If you merely remember Charli as the ‘Boom Clap’ girl, you’ve missed years and years of sophisticated musical progression. But this is also understandable – she hid from the mainstream, and her next effort after 2015’s ‘Sucker’ (AKA the album with ‘Boom Clap’ on it) was 2016’s criminally underrated ‘Vroom Vroom’ EP that cemented her role as a PC Music-adjacent artist, a label focused on surreal, avant-garde, consumerism-wielding electronic releases from artists such as A.G. Cook, Danny L Harle, Hannah Diamond and their affiliate SOPHIE. A.G. Cook returns as an executive producer, but what differentiates ‘Charli’ from a PC Music release is that her work is presented as straight-up, unfiltered pop, rather than an attempt to transcend the genre.
‘Charli’ is a dissection of relationships and honesty staged in the relatable arena of a party. A non-explicit concept album that explores pop absurdity and introspection in 50 sweet minutes. Dance anthems are supplied in abundance – stand out high energy collaborations ‘Shake It’ and ‘Click’ are an assertion of Charli’s auteurship, a smug grin bookending a four-song streak of solo contemplations. Verses bounce off one another like atoms – Tommy Cash providing his sincere-satire post-Soviet rap, Kim Petras serving angelic yet edgy vocals, Cupcakke delivering her brand of ingenuity and hypersexuality, Brooke Candy’s vocals metallic enough to blend in with Cook’s mechanical beats like quicksilver.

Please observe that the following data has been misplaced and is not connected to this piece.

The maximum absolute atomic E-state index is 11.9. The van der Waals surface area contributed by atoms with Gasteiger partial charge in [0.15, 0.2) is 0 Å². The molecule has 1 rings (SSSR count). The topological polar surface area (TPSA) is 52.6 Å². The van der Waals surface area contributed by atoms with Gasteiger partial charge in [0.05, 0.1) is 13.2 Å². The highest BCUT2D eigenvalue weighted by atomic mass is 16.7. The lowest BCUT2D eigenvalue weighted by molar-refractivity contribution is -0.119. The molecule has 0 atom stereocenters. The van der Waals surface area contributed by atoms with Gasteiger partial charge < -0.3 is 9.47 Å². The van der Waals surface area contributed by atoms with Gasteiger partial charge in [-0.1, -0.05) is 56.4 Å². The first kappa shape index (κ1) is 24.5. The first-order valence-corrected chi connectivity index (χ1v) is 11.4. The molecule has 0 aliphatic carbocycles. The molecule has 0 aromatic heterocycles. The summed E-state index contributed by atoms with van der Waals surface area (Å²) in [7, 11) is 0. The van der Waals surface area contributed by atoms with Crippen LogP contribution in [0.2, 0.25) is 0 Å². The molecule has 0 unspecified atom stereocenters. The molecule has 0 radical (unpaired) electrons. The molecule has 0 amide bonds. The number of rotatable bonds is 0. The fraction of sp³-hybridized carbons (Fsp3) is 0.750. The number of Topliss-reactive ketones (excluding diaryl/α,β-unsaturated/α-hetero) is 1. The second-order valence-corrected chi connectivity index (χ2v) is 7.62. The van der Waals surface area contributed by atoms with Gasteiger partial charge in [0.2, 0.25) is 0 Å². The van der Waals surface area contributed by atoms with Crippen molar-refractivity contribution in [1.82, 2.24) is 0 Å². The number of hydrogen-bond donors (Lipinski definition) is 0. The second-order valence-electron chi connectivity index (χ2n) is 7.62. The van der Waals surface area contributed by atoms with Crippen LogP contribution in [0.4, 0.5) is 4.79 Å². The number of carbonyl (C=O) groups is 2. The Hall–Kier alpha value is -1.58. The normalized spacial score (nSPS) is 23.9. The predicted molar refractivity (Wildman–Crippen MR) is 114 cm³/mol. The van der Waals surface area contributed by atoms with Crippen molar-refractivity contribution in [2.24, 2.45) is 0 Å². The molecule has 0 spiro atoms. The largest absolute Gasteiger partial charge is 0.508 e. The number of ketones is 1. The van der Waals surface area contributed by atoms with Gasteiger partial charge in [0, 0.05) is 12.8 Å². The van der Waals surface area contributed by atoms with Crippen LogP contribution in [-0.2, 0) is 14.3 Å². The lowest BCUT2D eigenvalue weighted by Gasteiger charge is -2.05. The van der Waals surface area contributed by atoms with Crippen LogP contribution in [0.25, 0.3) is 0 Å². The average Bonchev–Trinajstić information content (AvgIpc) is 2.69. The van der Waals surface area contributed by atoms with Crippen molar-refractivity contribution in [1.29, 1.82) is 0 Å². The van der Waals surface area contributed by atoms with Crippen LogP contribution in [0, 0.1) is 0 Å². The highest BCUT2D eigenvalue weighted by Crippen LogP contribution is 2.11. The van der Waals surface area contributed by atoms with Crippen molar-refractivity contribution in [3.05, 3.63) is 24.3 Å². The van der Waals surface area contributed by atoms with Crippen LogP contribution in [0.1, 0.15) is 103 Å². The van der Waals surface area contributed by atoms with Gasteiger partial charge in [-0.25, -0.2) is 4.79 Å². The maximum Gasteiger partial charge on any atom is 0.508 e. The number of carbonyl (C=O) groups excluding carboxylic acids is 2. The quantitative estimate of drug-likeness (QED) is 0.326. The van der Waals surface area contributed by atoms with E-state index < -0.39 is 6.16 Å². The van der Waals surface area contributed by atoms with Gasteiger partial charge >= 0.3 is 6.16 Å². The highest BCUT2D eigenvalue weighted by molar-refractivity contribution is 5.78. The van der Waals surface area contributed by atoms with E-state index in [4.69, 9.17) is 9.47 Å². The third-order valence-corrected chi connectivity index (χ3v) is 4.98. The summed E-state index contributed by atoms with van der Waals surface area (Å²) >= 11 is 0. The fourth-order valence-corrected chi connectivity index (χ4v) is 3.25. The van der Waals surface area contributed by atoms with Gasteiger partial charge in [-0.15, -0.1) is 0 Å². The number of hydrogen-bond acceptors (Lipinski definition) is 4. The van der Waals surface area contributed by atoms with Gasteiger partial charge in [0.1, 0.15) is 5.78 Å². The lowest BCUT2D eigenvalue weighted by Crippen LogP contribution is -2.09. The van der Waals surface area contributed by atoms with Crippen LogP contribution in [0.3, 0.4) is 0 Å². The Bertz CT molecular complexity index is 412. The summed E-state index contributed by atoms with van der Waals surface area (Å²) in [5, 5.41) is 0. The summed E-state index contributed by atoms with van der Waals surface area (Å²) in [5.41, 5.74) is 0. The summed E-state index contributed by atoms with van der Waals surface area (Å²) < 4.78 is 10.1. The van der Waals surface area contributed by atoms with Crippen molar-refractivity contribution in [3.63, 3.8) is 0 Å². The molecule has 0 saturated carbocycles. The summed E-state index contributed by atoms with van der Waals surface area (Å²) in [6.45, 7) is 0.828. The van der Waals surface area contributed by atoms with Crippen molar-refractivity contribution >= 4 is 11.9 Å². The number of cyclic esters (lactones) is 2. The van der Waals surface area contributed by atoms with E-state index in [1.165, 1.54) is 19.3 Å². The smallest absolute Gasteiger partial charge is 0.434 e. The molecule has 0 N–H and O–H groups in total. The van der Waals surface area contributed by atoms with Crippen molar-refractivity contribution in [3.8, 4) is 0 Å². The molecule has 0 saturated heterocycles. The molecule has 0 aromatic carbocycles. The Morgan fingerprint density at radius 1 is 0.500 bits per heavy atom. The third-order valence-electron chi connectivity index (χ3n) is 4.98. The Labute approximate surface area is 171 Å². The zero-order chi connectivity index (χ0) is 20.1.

Conversely, songs like ‘Gone’ (a collaboration with Christine & The Queens) and solo efforts like ‘Thoughts’ and ‘White Mercedes’ are the closest thing to ballads on such a hyper-kinetic album, their synthy depths and quick beats providing the perfect soundtrack to a 3 AM cry in the club toilets.
"One must wonder: has Charli supplied the future of pop to us already?"
The album culminates with Troye Sivan collaboration ‘2099’, Cook’s immaculate production whirring and whizzing over intimate, hushed vocals. Though the track is intended to be a gaze into the future following the millennial introspection of ‘1999’, one must wonder: has Charli supplied the future of pop to us already?